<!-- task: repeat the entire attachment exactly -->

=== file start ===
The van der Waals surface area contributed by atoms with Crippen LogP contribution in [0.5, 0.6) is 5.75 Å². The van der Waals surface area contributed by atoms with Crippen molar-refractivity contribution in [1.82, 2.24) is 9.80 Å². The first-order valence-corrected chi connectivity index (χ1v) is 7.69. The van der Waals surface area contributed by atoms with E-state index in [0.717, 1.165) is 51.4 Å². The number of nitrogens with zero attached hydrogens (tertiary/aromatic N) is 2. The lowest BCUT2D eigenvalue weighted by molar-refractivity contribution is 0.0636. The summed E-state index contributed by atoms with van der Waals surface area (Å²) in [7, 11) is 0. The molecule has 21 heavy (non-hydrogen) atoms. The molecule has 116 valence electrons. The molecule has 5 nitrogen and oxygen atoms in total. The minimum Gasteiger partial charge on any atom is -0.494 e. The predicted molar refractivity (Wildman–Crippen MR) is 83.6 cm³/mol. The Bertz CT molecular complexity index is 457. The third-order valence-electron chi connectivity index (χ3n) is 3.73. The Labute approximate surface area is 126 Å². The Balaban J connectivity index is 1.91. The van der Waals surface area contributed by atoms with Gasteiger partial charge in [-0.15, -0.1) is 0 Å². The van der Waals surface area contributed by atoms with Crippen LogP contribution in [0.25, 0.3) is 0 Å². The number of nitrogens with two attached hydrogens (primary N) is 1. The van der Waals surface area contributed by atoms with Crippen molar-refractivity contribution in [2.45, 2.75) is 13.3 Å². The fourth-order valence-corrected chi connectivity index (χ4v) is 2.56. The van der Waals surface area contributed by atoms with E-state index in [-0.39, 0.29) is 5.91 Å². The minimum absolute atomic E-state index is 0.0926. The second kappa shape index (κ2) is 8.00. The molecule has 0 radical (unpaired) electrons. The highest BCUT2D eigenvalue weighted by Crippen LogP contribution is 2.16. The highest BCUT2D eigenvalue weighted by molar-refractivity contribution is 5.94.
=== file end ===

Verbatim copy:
The van der Waals surface area contributed by atoms with Crippen LogP contribution in [0.5, 0.6) is 5.75 Å². The van der Waals surface area contributed by atoms with Crippen molar-refractivity contribution in [1.82, 2.24) is 9.80 Å². The first-order valence-corrected chi connectivity index (χ1v) is 7.69. The van der Waals surface area contributed by atoms with E-state index in [0.717, 1.165) is 51.4 Å². The number of nitrogens with zero attached hydrogens (tertiary/aromatic N) is 2. The lowest BCUT2D eigenvalue weighted by molar-refractivity contribution is 0.0636. The summed E-state index contributed by atoms with van der Waals surface area (Å²) in [7, 11) is 0. The molecule has 21 heavy (non-hydrogen) atoms. The molecule has 116 valence electrons. The molecule has 5 nitrogen and oxygen atoms in total. The minimum Gasteiger partial charge on any atom is -0.494 e. The predicted molar refractivity (Wildman–Crippen MR) is 83.6 cm³/mol. The Bertz CT molecular complexity index is 457. The third-order valence-electron chi connectivity index (χ3n) is 3.73. The Labute approximate surface area is 126 Å². The Balaban J connectivity index is 1.91. The van der Waals surface area contributed by atoms with Gasteiger partial charge in [-0.15, -0.1) is 0 Å². The van der Waals surface area contributed by atoms with Crippen LogP contribution in [0.25, 0.3) is 0 Å². The number of nitrogens with two attached hydrogens (primary N) is 1. The van der Waals surface area contributed by atoms with Crippen molar-refractivity contribution in [2.45, 2.75) is 13.3 Å². The fourth-order valence-corrected chi connectivity index (χ4v) is 2.56. The van der Waals surface area contributed by atoms with E-state index in [-0.39, 0.29) is 5.91 Å². The minimum absolute atomic E-state index is 0.0926. The second kappa shape index (κ2) is 8.00. The molecule has 0 radical (unpaired) electrons. The highest BCUT2D eigenvalue weighted by Crippen LogP contribution is 2.16. The highest BCUT2D eigenvalue weighted by molar-refractivity contribution is 5.94.